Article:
6 Tips for Successful Market Research Project Management

Market research project management

Project management is one of the key factors for successfully completing market research projects within scope, time, and budget. 

Your ability to successfully manage the project will largely influence the client’s perspective on the overall success of the study.

Continue reading this blog for my 6 top tips for successful project management. 

1. Hold a Kickoff 

A brief kickoff meeting is a great opportunity to set the project off on the right path.

The following topics are covered in a kickoff meeting: 

  • Introductions 
  • Background and objectives: 
    • History of the company 
    • Why there is an interest in the research 
    • Objectives of the research study and what the client is hoping to learn 
    • How the results will be used following the research 
  • Methodology and timeline
    • Overview of the research process 
    • Approach to recruitment/sampling 
    • Timeline 
  • Qualification criteria, quotas, or other “must haves” 
  • Next steps
    • What does success and/or failure look like for the study? 
    • Next steps from the research team, such as screener or survey development 
    • What is needed from the client to proceed 

2. Keep Detailed Notes

Beyond just staying informed regarding the project, there are a few reasons that keeping notes is highly beneficial: 

  • Actively listening while recording the information helps you memorize it. 
  • During calls or other conversations, clients may mention something that does not seem vital at the time, but could become important later. 
  • Having a place to quickly reference information allows you to promptly relay information when caught on the spot.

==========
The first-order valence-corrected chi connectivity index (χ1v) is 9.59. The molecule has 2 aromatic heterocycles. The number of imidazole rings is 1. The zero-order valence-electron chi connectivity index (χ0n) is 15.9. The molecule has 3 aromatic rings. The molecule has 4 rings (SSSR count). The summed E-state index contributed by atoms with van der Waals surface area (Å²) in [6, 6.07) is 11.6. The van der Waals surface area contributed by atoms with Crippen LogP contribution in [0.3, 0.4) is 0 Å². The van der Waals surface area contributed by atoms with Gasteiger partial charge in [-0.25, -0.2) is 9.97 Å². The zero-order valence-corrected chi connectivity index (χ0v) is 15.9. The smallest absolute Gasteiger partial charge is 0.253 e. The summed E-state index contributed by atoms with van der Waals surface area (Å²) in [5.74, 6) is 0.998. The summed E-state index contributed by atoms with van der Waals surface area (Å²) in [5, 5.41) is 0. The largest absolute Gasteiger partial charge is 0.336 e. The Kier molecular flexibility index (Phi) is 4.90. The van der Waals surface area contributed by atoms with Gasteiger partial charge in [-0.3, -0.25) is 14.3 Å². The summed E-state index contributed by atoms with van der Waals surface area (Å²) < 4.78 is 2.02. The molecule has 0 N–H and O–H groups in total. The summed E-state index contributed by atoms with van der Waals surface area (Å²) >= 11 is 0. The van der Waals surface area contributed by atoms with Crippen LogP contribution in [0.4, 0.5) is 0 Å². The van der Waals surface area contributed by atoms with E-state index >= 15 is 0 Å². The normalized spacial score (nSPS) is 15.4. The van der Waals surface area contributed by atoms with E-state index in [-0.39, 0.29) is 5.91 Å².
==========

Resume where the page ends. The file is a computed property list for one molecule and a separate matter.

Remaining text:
3. Troubleshoot Ahead 

Once you’ve managed enough projects, you develop a gut feeling about things. This could be criteria that impacts feasibility, methodology, timeline, etc. 

Try to spot potential issues in the early stages of the project. It is always more beneficial to bring these potential issues (along with recommended solutions) to the client’s attention early. 

This allows the client team to take their time considering which solution would work best for them, and avoids the last-minute rush if an issue is flagged in the final hours of a study. 

4. Anticipate Questions

If you haven’t picked up on the theme here yet, it is always better to be ahead. To put it in perspective, imagine you are driving to a new place in an unfamiliar city. 

You have two options: 

  1. A standard GPS that calls out next steps before it’s needed. 
  2. Someone sitting in your passenger seat that you would need to ask “Where do I go next?” before you reach each step. 

Personally, I’d prefer the GPS that gives the heads up before something is needed. Try to think of projects in this format. 

If you aren’t communicating with your client, they are entirely in the dark with no knowledge of how much work you’re putting into the project. 

Try to get ahead of this by putting yourself in the client’s position. Think about what they might want to know, what insight into the process or project may be helpful, etc. 

Also consider your participants here.